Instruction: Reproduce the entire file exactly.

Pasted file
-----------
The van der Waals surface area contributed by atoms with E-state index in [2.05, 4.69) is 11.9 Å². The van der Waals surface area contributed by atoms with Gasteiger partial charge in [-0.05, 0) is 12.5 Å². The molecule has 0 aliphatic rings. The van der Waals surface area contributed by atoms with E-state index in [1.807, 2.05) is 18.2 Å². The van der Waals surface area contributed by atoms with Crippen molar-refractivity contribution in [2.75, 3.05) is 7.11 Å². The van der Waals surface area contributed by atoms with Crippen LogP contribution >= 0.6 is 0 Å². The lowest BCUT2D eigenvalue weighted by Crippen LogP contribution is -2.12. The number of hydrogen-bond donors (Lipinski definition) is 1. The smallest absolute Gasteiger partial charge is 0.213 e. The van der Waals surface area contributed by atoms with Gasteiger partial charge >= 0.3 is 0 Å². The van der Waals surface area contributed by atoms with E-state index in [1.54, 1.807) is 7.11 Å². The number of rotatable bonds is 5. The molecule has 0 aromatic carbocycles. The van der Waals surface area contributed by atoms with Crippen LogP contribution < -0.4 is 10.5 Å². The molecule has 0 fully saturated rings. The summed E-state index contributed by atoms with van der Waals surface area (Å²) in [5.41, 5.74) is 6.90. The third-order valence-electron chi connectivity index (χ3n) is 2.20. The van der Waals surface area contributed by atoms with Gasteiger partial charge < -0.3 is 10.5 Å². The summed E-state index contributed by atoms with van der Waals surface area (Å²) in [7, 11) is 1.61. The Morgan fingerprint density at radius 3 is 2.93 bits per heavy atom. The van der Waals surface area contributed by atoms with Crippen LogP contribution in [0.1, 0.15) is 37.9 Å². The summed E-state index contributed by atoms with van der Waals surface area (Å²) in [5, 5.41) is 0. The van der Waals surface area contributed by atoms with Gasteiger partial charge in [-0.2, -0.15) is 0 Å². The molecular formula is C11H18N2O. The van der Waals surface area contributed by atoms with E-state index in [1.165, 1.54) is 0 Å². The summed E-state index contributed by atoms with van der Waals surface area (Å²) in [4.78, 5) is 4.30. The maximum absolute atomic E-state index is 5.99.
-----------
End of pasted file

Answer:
The van der Waals surface area contributed by atoms with E-state index in [2.05, 4.69) is 11.9 Å². The van der Waals surface area contributed by atoms with Gasteiger partial charge in [-0.05, 0) is 12.5 Å². The molecule has 0 aliphatic rings. The van der Waals surface area contributed by atoms with E-state index in [1.807, 2.05) is 18.2 Å². The van der Waals surface area contributed by atoms with Crippen molar-refractivity contribution in [2.75, 3.05) is 7.11 Å². The van der Waals surface area contributed by atoms with Crippen LogP contribution >= 0.6 is 0 Å². The lowest BCUT2D eigenvalue weighted by Crippen LogP contribution is -2.12. The number of hydrogen-bond donors (Lipinski definition) is 1. The smallest absolute Gasteiger partial charge is 0.213 e. The van der Waals surface area contributed by atoms with Gasteiger partial charge >= 0.3 is 0 Å². The van der Waals surface area contributed by atoms with E-state index in [1.54, 1.807) is 7.11 Å². The number of rotatable bonds is 5. The molecule has 0 aromatic carbocycles. The van der Waals surface area contributed by atoms with Crippen LogP contribution < -0.4 is 10.5 Å². The molecule has 0 fully saturated rings. The summed E-state index contributed by atoms with van der Waals surface area (Å²) in [5.41, 5.74) is 6.90. The third-order valence-electron chi connectivity index (χ3n) is 2.20. The van der Waals surface area contributed by atoms with Gasteiger partial charge < -0.3 is 10.5 Å². The summed E-state index contributed by atoms with van der Waals surface area (Å²) in [7, 11) is 1.61. The Morgan fingerprint density at radius 3 is 2.93 bits per heavy atom. The van der Waals surface area contributed by atoms with Crippen LogP contribution in [0.1, 0.15) is 37.9 Å². The summed E-state index contributed by atoms with van der Waals surface area (Å²) in [5, 5.41) is 0. The van der Waals surface area contributed by atoms with Gasteiger partial charge in [-0.2, -0.15) is 0 Å². The molecular formula is C11H18N2O. The van der Waals surface area contributed by atoms with E-state index in [1.165, 1.54) is 0 Å². The summed E-state index contributed by atoms with van der Waals surface area (Å²) in [4.78, 5) is 4.30. The maximum absolute atomic E-state index is 5.99.